Governance for lawyers in a new era - 'alternative' law firms
Vol. 1 - Iss. 1 pp. 26–44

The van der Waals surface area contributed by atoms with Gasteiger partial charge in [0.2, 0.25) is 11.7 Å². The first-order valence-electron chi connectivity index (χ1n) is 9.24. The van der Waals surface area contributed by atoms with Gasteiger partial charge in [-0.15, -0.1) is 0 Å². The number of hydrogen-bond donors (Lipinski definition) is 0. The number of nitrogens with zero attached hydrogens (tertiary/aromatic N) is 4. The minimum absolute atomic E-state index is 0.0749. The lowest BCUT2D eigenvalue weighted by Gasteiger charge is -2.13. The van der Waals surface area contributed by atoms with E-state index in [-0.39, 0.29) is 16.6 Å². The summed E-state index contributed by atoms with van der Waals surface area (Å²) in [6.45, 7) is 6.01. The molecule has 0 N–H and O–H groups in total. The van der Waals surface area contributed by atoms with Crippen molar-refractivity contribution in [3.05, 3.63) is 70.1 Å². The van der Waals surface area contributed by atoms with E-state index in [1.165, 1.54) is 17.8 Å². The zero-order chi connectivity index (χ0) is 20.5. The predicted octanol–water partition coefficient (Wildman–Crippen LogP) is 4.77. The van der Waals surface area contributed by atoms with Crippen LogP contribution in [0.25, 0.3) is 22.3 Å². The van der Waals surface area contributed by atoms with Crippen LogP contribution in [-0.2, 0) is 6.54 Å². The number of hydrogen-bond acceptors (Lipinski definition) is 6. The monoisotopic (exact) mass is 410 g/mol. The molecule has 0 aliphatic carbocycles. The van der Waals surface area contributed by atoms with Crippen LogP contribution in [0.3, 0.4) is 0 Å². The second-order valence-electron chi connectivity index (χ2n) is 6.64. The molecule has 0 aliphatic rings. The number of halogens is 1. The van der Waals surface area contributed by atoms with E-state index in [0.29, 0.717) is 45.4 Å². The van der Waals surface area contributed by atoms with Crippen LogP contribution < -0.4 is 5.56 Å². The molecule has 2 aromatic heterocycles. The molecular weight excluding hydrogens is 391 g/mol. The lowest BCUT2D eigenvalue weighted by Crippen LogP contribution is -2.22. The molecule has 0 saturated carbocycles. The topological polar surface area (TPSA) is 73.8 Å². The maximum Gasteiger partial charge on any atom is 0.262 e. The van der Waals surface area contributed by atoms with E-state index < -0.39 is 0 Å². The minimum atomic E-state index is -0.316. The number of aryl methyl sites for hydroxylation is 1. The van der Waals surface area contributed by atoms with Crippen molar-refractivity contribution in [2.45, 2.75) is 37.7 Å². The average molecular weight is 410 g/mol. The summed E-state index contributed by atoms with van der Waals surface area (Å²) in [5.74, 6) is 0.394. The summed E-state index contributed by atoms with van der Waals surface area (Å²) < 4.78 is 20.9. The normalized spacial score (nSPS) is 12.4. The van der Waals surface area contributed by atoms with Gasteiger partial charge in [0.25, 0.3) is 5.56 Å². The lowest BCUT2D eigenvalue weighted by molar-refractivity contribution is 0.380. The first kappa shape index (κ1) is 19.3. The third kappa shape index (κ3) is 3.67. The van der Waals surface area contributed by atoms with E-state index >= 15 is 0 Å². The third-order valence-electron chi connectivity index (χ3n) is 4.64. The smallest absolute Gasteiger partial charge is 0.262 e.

During the last decade Australia and the United Kingdom have enabled legal services to be provided by alternative law firms - organisations owned and/or controlled, in whole or in part, by non-lawyers. These changes have been and remain controversial - many believe that alternative firms with external owners present significant new risks to clients and to the profession. A number of questions were raised: How would such risks be managed? What governance and regulatory structures were needed to adequately protect clients? Would the profession fall into disrepute and/or lose its status? Policy-makers, bar councils and lawyers around the world are watching Australia and the United Kingdom to see what happens as a result of these changes. Though several jurisdictions are now opening up to non-lawyer ownership, some continue firmly to reject the idea. In North America alone, we see a significant divide. The Canadian Bar Association (CBA) is on the front foot having recognised that ?the status quo is not an option? and in 2012 launched the Legal Futures Initiative to promote a debate on what they saw to be an inevitable transition. The final report, which was published in 2014, concluded that change was both necessary, and could represent a ?significant opportunity for lawyers who are willing to innovate?. Conversely, in 2013 the then President of the American Bar Association (ABA) James Silkenat stated categorically that the ABA was ?years away? from allowing any non-lawyer ownership or fee-sharing. Despite the ABA having set up the Commission on the Future of Legal Services in 2014 to ?examine how legal services are delivered in the United States and [recommend] innovations to improve the delivery of, and the public's access to, those services?, little appears to have changed in the interim. The ABA recently adopted certain model regulatory objectives, which are intended to guide state regulators in their assessment of the ?existing regulatory framework and any other regulations they may choose to develop concerning non-traditional legal service providers?. In the face of strong opposition from the various stakeholders, the guidelines were only adopted following the inclusion of a statement to the effect that nothing contained therein ?abrogates in any manner existing ABA policy prohibiting non-lawyer ownership of law firms?.